Plant-based food


First came vegan burgers, now it’s plant-based chicken nuggets. Fatburger CEO Andy Wiederhorn weighs in on what’s next for vegan options in the fast-food industry.  

Since the mid-2010s, every year seems to be “The Year of the Vegan.” Not only are plant-based brands innovating new products at lightning speed, non-vegan companies are picking up on these items and integrating them into the mainstream food conversation. No doubt, there is room for improvement—many fast-casual chains such as Burger King and TGI Fridays carry vegan meat yet insist on coupling it with dairy cheese—but the movement toward plant-based is continually pushing forward. Vegan eating isn’t a trend, as evident by the ever-increasing options at omnivore spots. Vegan food is the future, and it’s clearly demonstrated by the progressively plant-based menu at Fatburger. To glean further insight into the advancement of vegan options in the greater fast-food industry, we sat down with FAT Brands CEO Andy Wiederhorn. From vegan milkshakes to Impossible nuggets, here’s what we can realistically expect for the future of veganism in the mainstream.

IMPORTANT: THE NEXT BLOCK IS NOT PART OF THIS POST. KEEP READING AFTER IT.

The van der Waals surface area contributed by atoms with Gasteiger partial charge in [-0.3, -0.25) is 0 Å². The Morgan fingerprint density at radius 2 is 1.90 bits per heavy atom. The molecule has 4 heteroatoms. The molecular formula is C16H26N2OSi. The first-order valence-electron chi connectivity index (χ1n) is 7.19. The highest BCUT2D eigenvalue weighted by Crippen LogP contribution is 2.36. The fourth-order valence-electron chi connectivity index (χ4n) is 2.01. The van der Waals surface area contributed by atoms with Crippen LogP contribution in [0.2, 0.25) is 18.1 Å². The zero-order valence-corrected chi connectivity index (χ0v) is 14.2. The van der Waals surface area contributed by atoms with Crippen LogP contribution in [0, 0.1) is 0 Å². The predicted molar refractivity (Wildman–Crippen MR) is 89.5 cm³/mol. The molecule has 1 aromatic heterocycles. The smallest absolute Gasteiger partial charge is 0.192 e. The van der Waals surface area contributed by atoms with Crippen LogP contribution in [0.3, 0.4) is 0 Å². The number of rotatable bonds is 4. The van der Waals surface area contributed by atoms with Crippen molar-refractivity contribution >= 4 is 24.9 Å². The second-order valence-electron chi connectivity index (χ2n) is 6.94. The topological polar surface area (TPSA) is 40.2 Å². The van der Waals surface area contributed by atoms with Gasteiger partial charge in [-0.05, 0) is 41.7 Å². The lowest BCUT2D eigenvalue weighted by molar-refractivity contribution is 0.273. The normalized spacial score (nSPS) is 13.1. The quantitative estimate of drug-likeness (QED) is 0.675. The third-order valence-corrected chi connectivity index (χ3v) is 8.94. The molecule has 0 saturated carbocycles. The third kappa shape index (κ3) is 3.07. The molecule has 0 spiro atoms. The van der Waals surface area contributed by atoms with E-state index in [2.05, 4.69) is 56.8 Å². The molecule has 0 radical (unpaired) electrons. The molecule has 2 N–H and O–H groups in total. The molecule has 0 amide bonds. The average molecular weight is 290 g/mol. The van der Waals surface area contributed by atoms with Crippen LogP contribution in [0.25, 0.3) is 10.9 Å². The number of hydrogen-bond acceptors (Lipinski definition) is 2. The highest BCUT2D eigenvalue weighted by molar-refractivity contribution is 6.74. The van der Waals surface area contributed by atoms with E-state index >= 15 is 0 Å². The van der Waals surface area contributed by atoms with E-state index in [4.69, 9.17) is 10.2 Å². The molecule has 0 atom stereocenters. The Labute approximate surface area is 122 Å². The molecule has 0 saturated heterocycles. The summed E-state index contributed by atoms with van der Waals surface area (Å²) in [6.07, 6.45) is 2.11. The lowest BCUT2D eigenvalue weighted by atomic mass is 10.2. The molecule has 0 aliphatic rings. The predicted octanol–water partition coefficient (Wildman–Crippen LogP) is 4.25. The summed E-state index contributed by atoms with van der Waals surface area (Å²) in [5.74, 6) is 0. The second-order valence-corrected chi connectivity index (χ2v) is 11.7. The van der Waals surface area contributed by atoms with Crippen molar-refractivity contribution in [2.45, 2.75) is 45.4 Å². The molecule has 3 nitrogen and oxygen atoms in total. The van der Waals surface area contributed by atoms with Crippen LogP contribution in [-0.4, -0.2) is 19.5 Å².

FAT Brands’ vegan inclusion 

Fatburger—along with a slightly higher price point burger joint, Umami Burger—was one of the first major fast-casual chains to carry the Impossible Burger back in 2017. However, this modern riff on “America’s classic hamburger stand” is not a stand-alone company—it’s one of 14 brands that fall under FAT Brands, which, despite its registry of wings, ice cream, and hamburger-centered concepts, doesn’t stand for “fat” in the traditional sense of the word. It stands for fresh, authentic, and tasty. Beyond its signature Fatburger franchise, other recognizable brands under this parent company include Hot Dot on a Stick, Marble Slab Creamery, Round Table Pizza, Johnny Rockets, and Elevation Burger—many of which also carry vegan options and have partnerships with Impossible Foods.